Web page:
Happy customers that let you know they really enjoyed there meal and dining experience is what inspires and keeps me going. In life I would say the privilege of being able to not worry about were my next meal is coming from, living in an free country and being “reasonably” healthy.

6. Where do you source most of your produce from and why?

We try and work with as many local suppliers as possible, fortunately we are blessed in Johannesburg to have great suppliers that will go out of their way to assist in delivering top quality, fresh ingredients.

7. What are some of your favourite local ingredients and dishes?

Funnily enough one of my favorite ingredients at the moment is corn. It’s a vital staple food for most South Africans as well as being a versatile ingredient to work with. When it comes to favorite local dish, I have to say “magwinya’s”  It’s a street food which consist of “vetkoek” or fried bread with a selection of fillings such as curried mince and cheese. Its available on most street corners throughout the city.

8. What do you enjoy most about working at AtholPlace Hotel & Villa?

The comradery in the kitchen is the best….

9. Your favourite dish on the menu now? And why?

Hickory smoked Springbok loin, crisp goats cheese and rainbow radish salad. Reason? I love Springbok and smoking things.

10. What makes Johannesburg such a special place for foodies to visit?

Simply put I would say it is the melting pot of different cultures and their cuisines that make Johannesburg a foodie destination… as well as the passion of the people creating the food, from the top five star establishments down to the lady selling magwinyas on the street corner.

10 Questions with Camp Jabulani’s Executive Chef, Dylan Frost

In the heart of the private Kapama reserve in South Africa, Camp Jabulani is not only an homage to the elephant, but also a refuge for the traveller, a place where people in search of something authentic, something wholesome and restorative come to rest and reawaken. And part of this journey is the role played by food. A role that Executive Chef, Dylan Frost takes on and executes with great heart.

“Being a chef is not a job for me,” says Dylan. “It is doing something that I love and have fun withhe. Using local ingredients imaginatively is one of the ways we give our guests something that they would never get to try elsewhere in the world. In addition to changing our menus, we also believe in varying our dining venues. We offer private candlelight dinners, riverbed surprises, and traditional South African boma nights (with ambiance provided by bonfires, lanterns and starry skies).”

Discover more from Camp Jabulani’s Executive Chef in our Q&A with him below and follow him on Instagram here.

10 Questions with Camp Jabulani’s Executive Chef, Dylan Frost

  1. What is your first memory of cooking?

My very first memory of cooking was when I was in Scotland, visiting my mother for a holiday. My mother use to cook for the guests in the hotel that she was working at, and I helped her make breakfast the one morning. It was a fun experience for me as I was only 12 years old.

2. What five things has working at Camp Jabulani taught you about yourself, life and love?

1. Camp Jabulani has taught me that the smallest and simplest things in life count and can make a massive difference in a guest’s life.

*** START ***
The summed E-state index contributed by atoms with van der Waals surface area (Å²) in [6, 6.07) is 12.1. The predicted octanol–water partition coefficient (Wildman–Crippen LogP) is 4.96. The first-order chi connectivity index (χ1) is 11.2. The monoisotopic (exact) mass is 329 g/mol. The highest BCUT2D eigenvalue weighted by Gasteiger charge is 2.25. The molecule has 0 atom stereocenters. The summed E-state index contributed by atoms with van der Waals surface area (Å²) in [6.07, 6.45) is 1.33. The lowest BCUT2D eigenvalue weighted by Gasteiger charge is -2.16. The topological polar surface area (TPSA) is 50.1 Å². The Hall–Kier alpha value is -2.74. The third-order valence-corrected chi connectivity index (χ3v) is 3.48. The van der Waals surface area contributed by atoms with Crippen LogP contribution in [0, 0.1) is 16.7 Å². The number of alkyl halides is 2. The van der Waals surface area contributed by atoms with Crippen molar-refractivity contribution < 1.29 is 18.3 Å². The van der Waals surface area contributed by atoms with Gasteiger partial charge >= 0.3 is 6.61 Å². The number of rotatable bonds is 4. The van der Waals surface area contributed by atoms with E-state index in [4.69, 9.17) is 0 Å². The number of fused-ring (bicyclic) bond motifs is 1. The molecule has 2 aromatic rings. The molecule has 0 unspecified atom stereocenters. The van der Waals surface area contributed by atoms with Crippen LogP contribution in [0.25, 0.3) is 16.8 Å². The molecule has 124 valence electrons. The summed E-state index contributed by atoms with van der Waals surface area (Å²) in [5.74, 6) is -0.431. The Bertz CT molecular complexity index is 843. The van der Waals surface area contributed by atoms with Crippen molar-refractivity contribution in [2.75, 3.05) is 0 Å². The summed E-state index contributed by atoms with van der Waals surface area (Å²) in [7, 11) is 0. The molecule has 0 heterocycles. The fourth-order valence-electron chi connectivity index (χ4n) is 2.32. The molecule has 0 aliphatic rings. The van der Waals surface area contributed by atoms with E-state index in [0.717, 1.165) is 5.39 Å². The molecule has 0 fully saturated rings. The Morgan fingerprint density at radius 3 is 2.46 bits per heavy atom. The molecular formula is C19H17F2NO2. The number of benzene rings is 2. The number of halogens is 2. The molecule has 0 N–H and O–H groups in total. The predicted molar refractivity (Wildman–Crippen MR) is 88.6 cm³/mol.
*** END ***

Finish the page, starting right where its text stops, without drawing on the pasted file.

2.  I have also learnt the importance of working as a team.

3. Camp Jabulani has taught me that I am capable of doing amazing things.

4. I have truly learnt that I really love cooking and that I will never stop.

5. It has taught me the true meaning of love, since it’s where I met my wife. I am the luckiest man ever.

3. How did your path lead you to Camp Jabulani?

I had been working at the Plettenberg Hotel for some time and thought that it was time for a change of scenery. I was looking at jobs in the lodge industry in order to change from the hotel scene and I was fortunate enough to receive the opportunity to work here, in the wilderness of Kapama.

4. How do you bring a taste of the land to your dishes?

I like to stick to the simple elements but also add a twist, by using our local venisons, whether it be Springbok shanks or Kudu loins. These proteins are able to tell a story just by the way they look and taste on a plate.

5. How would you describe the kind of cuisine at Camp Jabulani and the motivation behind it?

Camp Jabulani cuisine is a fusion between South African and French cuisine. I keep the lunches more bistro style and the dinners have a rustic fine dining feel. We also have a lapa for boma evenings, which is always a lovely surprise for the guests, as it includes traditional South African dishes.

A post shared by Dylan Frost (@chef_dylan_frost) on

Above: Tempura Quail leg and pan fried Quail breast served orange and Bulgarian yoghurt puree, berry caviar, rainbow carrot ribbons, sushi mayonnaise and asparagus tips.

6. What inspires you day to day – in life and work?

Trying new dishes and foods inspires me. And I love watching the guests expressions after they try a dish that I’ve been working on for a while.

7. Where do you source most of your produce from?

We are fortunate enough to have wonderful suppliers closeby in Nelspruit and in Hoedspruit. We have access to the freshest of herbs from just around the corner, and we get the best cuts of meats from suppliers that we have been working with for ages and have built a fantastic relationship with.

8. What are some of your favourite local ingredients and dishes?

I am a massive fan of using the weirdest ingredient and trying new ingredients. I have recently sourced samphire here and it has brought life to some of our fish dishes, giving you that experience of eating at the ocean but in the middle of the bush. I love the Monk fish dish that we create here.

9. What are some of the unique requests you’ve had from guests when it comes to food and dining?

I have had some really weird but interesting requests before. I remember a group of guests staying in the villa. They wanted to have a pizza night and one of the young ladies requested a pizza with pistachios, goats cheese and honey. I had never tasted it before, but I can now definitely recommend it.

10. What do you enjoy most about living and working at Camp Jabulani and what makes the camp so special?

I really find that working with this amazing team plays a massive role in making the time here well spent. I am very fortunate to have a great team behind me as well, but the best part of working here is that we get to work with the Camp Jabulani herd of elephants. Even in the hardest times you can always count on the elephants to brighten up your day and bring a smile to your face.